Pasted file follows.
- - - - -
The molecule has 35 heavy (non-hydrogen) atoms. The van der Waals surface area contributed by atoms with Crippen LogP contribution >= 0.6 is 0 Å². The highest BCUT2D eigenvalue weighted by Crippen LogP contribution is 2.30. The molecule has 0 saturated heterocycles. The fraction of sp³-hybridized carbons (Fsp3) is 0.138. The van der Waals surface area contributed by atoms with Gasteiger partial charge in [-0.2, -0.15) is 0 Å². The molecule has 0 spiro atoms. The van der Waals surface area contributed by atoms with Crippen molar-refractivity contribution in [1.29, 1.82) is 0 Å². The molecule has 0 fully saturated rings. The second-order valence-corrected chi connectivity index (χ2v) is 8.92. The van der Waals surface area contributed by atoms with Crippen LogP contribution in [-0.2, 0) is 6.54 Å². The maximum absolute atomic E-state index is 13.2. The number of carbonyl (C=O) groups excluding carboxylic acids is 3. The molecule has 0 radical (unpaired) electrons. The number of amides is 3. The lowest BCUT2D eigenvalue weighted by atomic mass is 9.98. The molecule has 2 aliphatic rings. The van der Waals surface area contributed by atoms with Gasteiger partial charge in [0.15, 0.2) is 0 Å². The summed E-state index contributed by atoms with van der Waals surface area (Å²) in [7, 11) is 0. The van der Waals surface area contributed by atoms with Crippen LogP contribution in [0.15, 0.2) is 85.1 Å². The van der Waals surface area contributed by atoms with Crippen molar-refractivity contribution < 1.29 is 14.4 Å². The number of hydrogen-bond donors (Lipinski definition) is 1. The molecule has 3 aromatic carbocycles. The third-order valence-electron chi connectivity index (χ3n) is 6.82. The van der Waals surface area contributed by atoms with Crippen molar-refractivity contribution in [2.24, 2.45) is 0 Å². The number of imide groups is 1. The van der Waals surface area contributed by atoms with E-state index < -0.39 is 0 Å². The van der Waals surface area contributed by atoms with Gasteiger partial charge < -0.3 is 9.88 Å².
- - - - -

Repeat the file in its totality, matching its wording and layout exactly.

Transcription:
The molecule has 35 heavy (non-hydrogen) atoms. The van der Waals surface area contributed by atoms with Crippen LogP contribution >= 0.6 is 0 Å². The highest BCUT2D eigenvalue weighted by Crippen LogP contribution is 2.30. The molecule has 0 saturated heterocycles. The fraction of sp³-hybridized carbons (Fsp3) is 0.138. The van der Waals surface area contributed by atoms with Gasteiger partial charge in [-0.2, -0.15) is 0 Å². The molecule has 0 spiro atoms. The van der Waals surface area contributed by atoms with Crippen molar-refractivity contribution in [1.29, 1.82) is 0 Å². The molecule has 0 fully saturated rings. The second-order valence-corrected chi connectivity index (χ2v) is 8.92. The van der Waals surface area contributed by atoms with Crippen LogP contribution in [-0.2, 0) is 6.54 Å². The maximum absolute atomic E-state index is 13.2. The number of carbonyl (C=O) groups excluding carboxylic acids is 3. The molecule has 0 radical (unpaired) electrons. The number of amides is 3. The lowest BCUT2D eigenvalue weighted by atomic mass is 9.98. The molecule has 2 aliphatic rings. The van der Waals surface area contributed by atoms with Gasteiger partial charge in [0.15, 0.2) is 0 Å². The summed E-state index contributed by atoms with van der Waals surface area (Å²) in [7, 11) is 0. The van der Waals surface area contributed by atoms with Crippen LogP contribution in [0.15, 0.2) is 85.1 Å². The van der Waals surface area contributed by atoms with Crippen molar-refractivity contribution < 1.29 is 14.4 Å². The number of hydrogen-bond donors (Lipinski definition) is 1. The molecule has 3 aromatic carbocycles. The third-order valence-electron chi connectivity index (χ3n) is 6.82. The van der Waals surface area contributed by atoms with Crippen molar-refractivity contribution in [2.24, 2.45) is 0 Å². The number of imide groups is 1. The van der Waals surface area contributed by atoms with E-state index < -0.39 is 0 Å². The van der Waals surface area contributed by atoms with Gasteiger partial charge < -0.3 is 9.88 Å².